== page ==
Gisborne . . .

I lapsed into quiet on the stone bench in the Infirmary Garden after my telling, with still more yet to go.  Mother Beatrice played with her rosary beads, the clicking a quiet counterpoint to the birds that filled the almond and fig trees.  ‘Reverend Mother, it was a short time but makes a long story and one I am not sure I can . . .’

‘I would not have you upset, my child.  I would like to know your connection with Sir Guy as I can see it turns you awry even now but perhaps it is not the time.  Perhaps now you need to decide if you shall return to the manor, or whether you shall proceed on your way.  I can give you coin to get you to the next town if you wish, but there are just two things I would say.’  I watched her fingers press hard on the beads.  ‘You have told me truths today.  And whilst I realize there is a lot more to tell, I owe you more of the story I related.’  She stood and began to pace back and forth, her robes swishing, her crucifix swaying as she flung herself about to walk back.  ‘I was  . . . expeditious with the truth for which I must ask God and yourself for forgiveness, but it seemed to me that you disliked the man unjustly and I sought to remedy that.

'He was every bit as dark as the rumour . . . '

What I should have explained was that when he and Vasey arrived, he was every bit as dark as the rumour that hangs about him now.  I could barely speak to him, so disgusting did I find him.’

My heart began its freeze again.  Sometimes I wondered if such a thing could cause it to stop in mid-beat.  I had thought when I left my home that my heart would never know warmth again and when it began its thaw earlier, I reveled in the feeling.  Now I despaired – as if my life stretched before me as a dank and muddy road, with nary a sunbeam in sight.  ‘And what changed?’ I dared to ask.  ‘What made him become a champion of the common man?’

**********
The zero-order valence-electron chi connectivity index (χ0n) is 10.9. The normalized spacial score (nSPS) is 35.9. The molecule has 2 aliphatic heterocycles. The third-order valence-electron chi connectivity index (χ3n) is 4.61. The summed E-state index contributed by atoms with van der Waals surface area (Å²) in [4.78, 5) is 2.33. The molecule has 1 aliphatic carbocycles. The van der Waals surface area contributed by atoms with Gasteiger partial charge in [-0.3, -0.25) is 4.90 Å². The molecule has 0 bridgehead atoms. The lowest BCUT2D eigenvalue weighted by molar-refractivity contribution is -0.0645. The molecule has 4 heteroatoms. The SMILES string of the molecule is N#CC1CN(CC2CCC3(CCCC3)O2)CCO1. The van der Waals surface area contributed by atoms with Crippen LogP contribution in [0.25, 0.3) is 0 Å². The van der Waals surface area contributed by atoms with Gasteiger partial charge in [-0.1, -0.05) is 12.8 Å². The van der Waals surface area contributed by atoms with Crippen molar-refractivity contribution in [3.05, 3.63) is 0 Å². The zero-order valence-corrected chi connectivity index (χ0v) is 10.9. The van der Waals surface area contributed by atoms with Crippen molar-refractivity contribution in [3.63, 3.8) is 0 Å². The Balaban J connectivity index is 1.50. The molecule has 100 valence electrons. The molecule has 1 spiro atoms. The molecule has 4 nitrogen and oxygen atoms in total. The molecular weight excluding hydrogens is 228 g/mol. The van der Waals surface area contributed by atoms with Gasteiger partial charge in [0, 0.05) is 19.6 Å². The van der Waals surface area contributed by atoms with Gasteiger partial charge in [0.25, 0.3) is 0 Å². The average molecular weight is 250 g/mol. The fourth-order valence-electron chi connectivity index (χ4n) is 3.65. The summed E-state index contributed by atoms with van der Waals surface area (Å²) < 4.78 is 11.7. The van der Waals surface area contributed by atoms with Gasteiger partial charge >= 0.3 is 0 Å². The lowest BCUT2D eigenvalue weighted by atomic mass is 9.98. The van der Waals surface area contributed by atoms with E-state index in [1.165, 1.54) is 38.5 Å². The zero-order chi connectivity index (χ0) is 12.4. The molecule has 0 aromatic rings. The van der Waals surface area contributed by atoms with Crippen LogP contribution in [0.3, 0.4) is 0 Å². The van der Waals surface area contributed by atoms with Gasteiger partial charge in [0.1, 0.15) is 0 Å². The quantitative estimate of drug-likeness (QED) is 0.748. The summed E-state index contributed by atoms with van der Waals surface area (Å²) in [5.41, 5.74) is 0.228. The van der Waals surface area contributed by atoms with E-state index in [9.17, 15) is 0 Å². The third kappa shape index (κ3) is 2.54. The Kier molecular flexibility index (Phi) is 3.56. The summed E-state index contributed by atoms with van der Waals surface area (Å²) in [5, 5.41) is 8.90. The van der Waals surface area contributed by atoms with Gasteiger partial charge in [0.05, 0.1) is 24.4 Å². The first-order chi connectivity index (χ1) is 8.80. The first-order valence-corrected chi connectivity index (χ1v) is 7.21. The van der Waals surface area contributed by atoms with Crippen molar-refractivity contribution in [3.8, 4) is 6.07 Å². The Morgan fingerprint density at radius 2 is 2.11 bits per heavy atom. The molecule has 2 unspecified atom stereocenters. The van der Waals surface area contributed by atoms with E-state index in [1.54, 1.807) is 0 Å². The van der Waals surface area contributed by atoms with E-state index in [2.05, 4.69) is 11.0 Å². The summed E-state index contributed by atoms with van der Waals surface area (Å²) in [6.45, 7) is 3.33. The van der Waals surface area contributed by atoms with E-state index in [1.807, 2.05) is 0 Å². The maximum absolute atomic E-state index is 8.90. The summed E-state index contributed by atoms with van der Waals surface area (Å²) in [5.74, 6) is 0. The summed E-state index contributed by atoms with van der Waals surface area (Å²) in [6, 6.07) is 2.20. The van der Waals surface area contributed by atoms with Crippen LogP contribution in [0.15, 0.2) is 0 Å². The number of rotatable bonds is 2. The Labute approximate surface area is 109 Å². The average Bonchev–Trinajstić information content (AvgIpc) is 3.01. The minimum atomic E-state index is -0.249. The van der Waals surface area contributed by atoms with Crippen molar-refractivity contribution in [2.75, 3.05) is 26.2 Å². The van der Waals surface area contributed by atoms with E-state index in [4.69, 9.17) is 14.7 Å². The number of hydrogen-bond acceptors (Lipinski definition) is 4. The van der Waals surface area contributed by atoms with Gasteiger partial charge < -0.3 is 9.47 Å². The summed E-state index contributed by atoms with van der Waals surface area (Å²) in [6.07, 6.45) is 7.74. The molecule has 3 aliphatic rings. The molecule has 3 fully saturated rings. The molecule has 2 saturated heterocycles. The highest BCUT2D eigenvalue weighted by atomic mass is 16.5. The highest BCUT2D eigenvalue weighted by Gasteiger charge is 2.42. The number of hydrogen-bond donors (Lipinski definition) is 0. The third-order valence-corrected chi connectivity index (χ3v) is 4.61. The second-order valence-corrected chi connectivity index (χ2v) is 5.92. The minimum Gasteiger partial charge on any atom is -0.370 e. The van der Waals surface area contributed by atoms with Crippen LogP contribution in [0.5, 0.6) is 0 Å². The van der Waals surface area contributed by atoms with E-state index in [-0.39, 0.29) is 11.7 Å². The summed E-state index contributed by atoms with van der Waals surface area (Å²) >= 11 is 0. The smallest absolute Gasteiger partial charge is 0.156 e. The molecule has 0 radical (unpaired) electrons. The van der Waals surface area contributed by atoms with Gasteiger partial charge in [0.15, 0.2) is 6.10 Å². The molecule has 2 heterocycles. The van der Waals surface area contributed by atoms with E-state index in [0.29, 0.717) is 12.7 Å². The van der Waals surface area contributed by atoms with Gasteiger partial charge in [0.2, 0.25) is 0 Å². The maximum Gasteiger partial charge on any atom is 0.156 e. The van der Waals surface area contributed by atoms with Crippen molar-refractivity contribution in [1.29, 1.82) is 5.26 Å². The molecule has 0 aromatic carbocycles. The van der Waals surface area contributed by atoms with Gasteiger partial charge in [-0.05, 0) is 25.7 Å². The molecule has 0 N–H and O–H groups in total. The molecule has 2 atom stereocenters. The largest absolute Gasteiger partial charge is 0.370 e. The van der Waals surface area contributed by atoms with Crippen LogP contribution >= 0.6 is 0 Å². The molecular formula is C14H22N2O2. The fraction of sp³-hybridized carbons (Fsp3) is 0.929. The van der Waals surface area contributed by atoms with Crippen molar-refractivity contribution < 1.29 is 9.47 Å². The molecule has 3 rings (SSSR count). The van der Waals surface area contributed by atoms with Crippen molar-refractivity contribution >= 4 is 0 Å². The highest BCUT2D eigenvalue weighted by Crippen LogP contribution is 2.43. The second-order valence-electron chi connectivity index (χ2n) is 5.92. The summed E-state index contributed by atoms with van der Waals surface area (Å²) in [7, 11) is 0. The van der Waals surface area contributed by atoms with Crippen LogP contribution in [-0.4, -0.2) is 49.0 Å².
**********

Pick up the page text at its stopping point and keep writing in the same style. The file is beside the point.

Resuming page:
'What made him become a champion of the common man . . .'

Beatrice sat down again and took my hands.  ‘I do not know.  God knows I wish I did so that I could tell you.  But now that I have heard the early part of your story, I wonder if there is a connection.’

‘I doubt it.  I have not seen Gisborne in ten years, Reverend Mother.’

‘Ten years is not a long time at your age, my child.  Do you know what he did after you and he parted?’

I knew where he had gone, of course.  And I could imagine that he would have returned a changed man.  That he returned at all is a miracle.

‘I have no idea,’ I lied, may God forgive me.

‘Do you think he recognises you?’  Beatrice enquired.

I could not help the bitterness in my reply.  ‘I am different now.  With this,’ I pointed to my head, ‘ I am very different.  And in truth I have been at pains to change my voice as well.’

‘Would it really matter if he remembered?  It might be what God wants for you both.’

I gave a small laugh, a bitter sound.  That Gisborne must not know me was an imperative and I knew I must leave as soon as I could.  ‘Reverend Mother, it is not what I want.’  The bell for  Prime tolled.  ‘I must get back to the manor.  Mother Beatrice, I would speak with you again before I leave.  May I see you on the morrow?  It will be after  Nones, I think.

‘Of course, dear Pr . . .’ she stopped and corrected herself.  ‘Ysabel.  I think we have much more to say.  But can I ask you to go back to the manor with an open mind and an open heart?’

I smiled.  ‘An open mind, Reverend Mother.  But not an open heart.’

The time for an open heart ended ten years ago, but I would not say that to her and I wished only to find my way out of England and into Wales.  I knelt and kissed Beatrice’s ring and felt her hand on my head.

‘Go in peace, child and God bless you.  I shall see you anon.’